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‘Matrix Revolutions’ spins in place

GLAD TRILOGY IS FINALLY OVER

Gary Moskowitz is the education reporter for the News-Press, the

Leader’s sister publication.

The tagline for the final movie in “The Matrix” series,

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“Everything that has a beginning must have an end,” hits the nail on

the head.

Having now seen all three films in “The Matrix” trilogy, I

couldn’t be happier that the end is here, and the cinematic torture

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is now over.

The third installment in the series, “The Matrix Revolutions,”

culminates a biblical tale of “The One” -- Neo, played by Keanu

Reeves -- who must save the people of Zion from a ridiculously large

population of octopus-shaped machines and bring salvation to

humanity.

The film has very little dialogue of real substance, except for a

few scenes in The Oracle’s jazz-filled kitchen and during Zion City

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Council meetings, and very little in the film is explained or

discussed in full conversations or dialogue.

Instead, viewers get updates and information through a chain of

overly dramatic one-liners and laughable, prophetic soliloquies that

don’t make much sense. The film is jam-packed with more

computer-generated excitement than I thought was ever possible. And

between the layers of special effects, there are remnants of love,

passion, idealism, evil, hatred, violence and death.

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I loved the fact that the supernatural force that Neo faces at the

climax of the film is a huge image of a face that looks like a mix of

the evil force behind Disney’s “Tron” and the face of the dancing

baby in television’s “Ally McBeal.”

The ripple effect of the film on pop culture is more interesting

than the movie itself. An Internet search on the film will produce

sites like “What Matrix personality are you?” “Matrix Hairstyles” and

“What is ‘The Matrix’ telling us about the kingdom of God?”

If I ever do find myself in the Matrix for some reason, I know

where I’m going --straight to the Oracle’s house for some chocolate

chip cookies, jazz music and some conversation about Karma, Zen and

the Christ figure.

Visually more stunning than the first two

Ryan Carter is the business and politics reporter for the

News-Press and the Burbank Leader.

If you can get past its epistemological baggage, a gazillion

sentinels, overwhelming special effects and a clone world of Agent

Smiths, the latest of Larry and Andy Wachowski’s “Matrix”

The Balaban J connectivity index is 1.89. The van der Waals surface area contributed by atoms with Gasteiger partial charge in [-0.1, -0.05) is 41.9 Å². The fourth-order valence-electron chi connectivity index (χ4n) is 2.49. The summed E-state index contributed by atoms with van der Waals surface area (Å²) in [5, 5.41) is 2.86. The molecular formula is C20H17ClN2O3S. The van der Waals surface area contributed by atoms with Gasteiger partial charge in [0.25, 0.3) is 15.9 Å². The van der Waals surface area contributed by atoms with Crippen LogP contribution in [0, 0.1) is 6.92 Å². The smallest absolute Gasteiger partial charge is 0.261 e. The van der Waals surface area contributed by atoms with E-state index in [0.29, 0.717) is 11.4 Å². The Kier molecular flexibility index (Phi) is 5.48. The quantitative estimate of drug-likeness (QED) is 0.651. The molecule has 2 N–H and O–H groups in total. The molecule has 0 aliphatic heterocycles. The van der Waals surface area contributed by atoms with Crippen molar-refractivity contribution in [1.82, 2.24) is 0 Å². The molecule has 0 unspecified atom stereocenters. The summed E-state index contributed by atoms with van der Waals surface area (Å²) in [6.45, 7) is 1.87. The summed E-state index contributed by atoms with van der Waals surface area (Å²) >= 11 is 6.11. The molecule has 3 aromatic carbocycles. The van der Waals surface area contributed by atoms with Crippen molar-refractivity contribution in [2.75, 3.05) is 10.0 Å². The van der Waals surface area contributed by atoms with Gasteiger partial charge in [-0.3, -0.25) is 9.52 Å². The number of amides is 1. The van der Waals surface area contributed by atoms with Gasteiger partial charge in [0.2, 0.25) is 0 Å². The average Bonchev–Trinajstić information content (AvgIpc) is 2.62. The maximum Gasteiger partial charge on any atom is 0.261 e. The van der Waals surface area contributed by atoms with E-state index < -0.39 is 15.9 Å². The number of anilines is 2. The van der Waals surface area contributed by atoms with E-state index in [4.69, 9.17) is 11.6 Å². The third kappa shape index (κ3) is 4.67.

installments succeeds in fulfilling the promise of its truly

revolutionary original. “The Matrix Revolutions” is not as

consistently satisfying as the first. It is darker than the second.

And it is visually more stunning than both.

In “The Matrix Revolutions,” we find Agent Smith, played

brilliantly by Hugo Weaving -- once again, the villain steals the

show -- able to infiltrate Zion and on the verge of taking over the

Matrix program, which for human beings unwittingly in the program, is

the world. Neo, the story’s once-reluctant hero, has attained almost

Jedi-status. The two meet again in “Revolutions,” only this time, the

real human race is at stake as battle rages on a scorched Earth and

our hero finds himself in a race against time to get to the source of

the Matrix program.

“Revolutions” is a hodgepodge of what made the first movie in the

trilogy great. The first quarter of the movie has the edgy, more

philosophical, minimalist qualities that we saw in the first movie.

Scenes set in the Oracle’s kitchen, in subway stations that were

halfway points between the real world and a computer program, in

rooms that went nowhere and featuring stunning martial arts

choreography made this one look more like the first film. The middle

of the film takes us back to Zion. Here, it gets a little slow as the

movie begins to rely more on huge digital effects and lots of extras.

The film picks up again in an epic battle for the defense of Zion.

Even with its sluggish moments, the movie moves Neo’s journey

along. The plot takes him to a place only he can go in order to save

humanity. A more tentative Morpheus, played by Laurence Fishburne,

holds on to strands of faith that Neo truly is “The One.”

And perhaps that is what this trilogy is all about. With a

backdrop of technological turmoil, what resonated in this film was

the idea of faith. In the end, that is what separated humanity from a

computer program. “Revolutions” did not lose sight of that, even

though you had to sift through a lot of bullets and a lot of machines

to get there.

* “The Matrix Revolutions” is rated R for sci-fi violence and

brief sexual content.


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